1) An hour away in Sandwich, Mass, the Adventure Park at Heritage Museum and Gardens offers five magnificent outdoor obstacle courses complete with zip lines. Participants need to be at least 7 years old and are required to complete a 40-minute training session designed to teach you how to operate your harness, but the experience is well worth the time and effort required for safety training. Once harnessed and armed with an understanding of how to operate the twizzles (locking mechanisms), you are free to ascend. The forest contains a variety of obstacles suspended among the trees: numerous bridges, tunnels, climbing and balancing apparatus, and, best of all, zip lines. You’ll spend the day among the trees, secured by your harness onto various cables so that you don’t fall down, in some cases, around 30 feet. You’ll get a great workout of both body and mind, and you’ll spend a day in nature — literally. The obstacles are sturdy, but many are made of wood and rope that blend in with the foliage. It’s quiet up in the trees. Although you do hear the instructors and the other participants talking, there is no noise pollution from traffic or industry. It is divinely peaceful. The courses are coded by level of difficulty, and there are rules about how many people can be on the platforms (which are built around tree trunks) between obstacles at a time. We found that there was very little waiting around; occasionally we had to pause behind someone ahead of us, but the pace on each course was comfortable for us. We did witness one rescue; if you find yourself stuck, either unable or unwilling to get off a course because a fear of heights has set in, a trained professional will help you if you call down from whatever obstacle you’re on. 67 Grove St, Sandwich, Mass; 508-866-0199; heritageadventurepark.org
2) Located right at home in Warwick, Laidback Fitness offers an excellent indoor ninja workout experience for adults and children. If you’ve ever watched “American Ninja Warrior” and yearned to be one if only for a couple hours, the Jungle at Laidback Fitness is the place to live out your dream. LF’s website describes services and experiences that “specialize in natural movement and emphasize physical competence and play; increased fitness is a side benefit of this practice.” Their approach “builds versatility and adaptability, empowers [our] clients to become more adventurous, and equips them with the mental strength and resilience required to overcome life’s obstacles!” The facility is essentially an urban workout space / semi-industrial indoor playground made from mostly recycled materials. A huge ladder suspended from the ceiling, the rungs of which are wrapped in colorful duct tape, makes a great set of monkey bars. There’s a warp wall, a climbing wall, various ropes and nets, tons of balance equipment and a huge set of rings. During open gym, you are free to use whatever you want, at your own pace. The instructors are awesome — really positive and encouraging, but equally willing to just give you some space to enjoy the equipment. Laidback Fitness offers personal training, group classes, birthday parties and body composition testing year-round. If you haven’t been yet, check it out this summer. 2800 Post Rd, Warwick, 401-871-8436, laidbackfitness.com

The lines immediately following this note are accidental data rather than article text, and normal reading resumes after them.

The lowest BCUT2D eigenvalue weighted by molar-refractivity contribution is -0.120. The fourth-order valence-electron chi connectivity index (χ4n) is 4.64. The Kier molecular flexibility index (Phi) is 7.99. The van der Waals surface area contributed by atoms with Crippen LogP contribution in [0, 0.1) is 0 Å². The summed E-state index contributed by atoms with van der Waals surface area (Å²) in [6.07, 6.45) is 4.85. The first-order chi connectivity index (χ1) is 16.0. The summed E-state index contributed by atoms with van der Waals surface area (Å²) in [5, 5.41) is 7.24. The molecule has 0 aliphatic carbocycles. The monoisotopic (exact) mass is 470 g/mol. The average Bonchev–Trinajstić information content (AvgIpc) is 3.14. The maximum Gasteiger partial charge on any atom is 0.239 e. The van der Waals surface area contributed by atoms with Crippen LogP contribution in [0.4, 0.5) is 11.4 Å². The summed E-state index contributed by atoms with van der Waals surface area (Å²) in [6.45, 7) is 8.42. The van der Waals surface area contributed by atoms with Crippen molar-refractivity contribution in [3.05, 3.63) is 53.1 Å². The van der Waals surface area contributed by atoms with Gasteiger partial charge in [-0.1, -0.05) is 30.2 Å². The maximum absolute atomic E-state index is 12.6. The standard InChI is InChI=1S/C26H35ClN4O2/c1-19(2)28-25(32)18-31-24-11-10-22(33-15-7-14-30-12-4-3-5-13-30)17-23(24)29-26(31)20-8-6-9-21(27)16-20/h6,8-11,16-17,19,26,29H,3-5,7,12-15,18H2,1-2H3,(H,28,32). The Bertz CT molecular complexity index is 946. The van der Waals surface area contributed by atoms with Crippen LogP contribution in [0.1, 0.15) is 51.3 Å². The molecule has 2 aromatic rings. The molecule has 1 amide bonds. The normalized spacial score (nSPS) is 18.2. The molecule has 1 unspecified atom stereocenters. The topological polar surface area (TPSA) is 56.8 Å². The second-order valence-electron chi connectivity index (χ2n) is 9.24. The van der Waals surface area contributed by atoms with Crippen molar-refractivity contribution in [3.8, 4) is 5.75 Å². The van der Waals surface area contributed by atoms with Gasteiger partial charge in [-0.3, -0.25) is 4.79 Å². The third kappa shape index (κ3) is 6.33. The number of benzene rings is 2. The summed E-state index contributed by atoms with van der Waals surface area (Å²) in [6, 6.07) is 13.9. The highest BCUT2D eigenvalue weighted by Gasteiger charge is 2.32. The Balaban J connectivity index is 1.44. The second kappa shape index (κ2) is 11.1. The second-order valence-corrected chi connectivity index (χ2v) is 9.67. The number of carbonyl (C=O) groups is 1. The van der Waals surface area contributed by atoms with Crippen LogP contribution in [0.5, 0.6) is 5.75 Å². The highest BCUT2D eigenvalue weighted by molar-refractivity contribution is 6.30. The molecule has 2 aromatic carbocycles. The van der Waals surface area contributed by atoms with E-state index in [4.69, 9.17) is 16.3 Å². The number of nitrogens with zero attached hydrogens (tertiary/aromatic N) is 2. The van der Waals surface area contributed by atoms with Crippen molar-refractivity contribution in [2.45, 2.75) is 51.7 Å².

3) Rhode Island is famous for its coastline, but there’s a lesser-known freshwater experience that’s well worth the drive north to Burrillville. Tucked into the woods, Spring Lake Beach offers plenty of sand, a snack bar and a delightful old-fashioned arcade where you can still play games for a quarter. You can rent a paddle board or a paddle boat to use in a buoyed-off portion of the lake, which is an excellent experience, especially for beginners. A floating dock a ways off shore provides a great swim challenge for adults and kids alike. There are also swimming lessons and lifeguard certification courses available. You can easily spend an entire day at Spring Lake, and you won’t have to deal with any of the traffic that comes part and parcel with all of the ocean beaches. 50 Old Hillside Dr, Glendale; 401-568-9474; burrillville.org/parks-recreation/pages/spring-lake-beach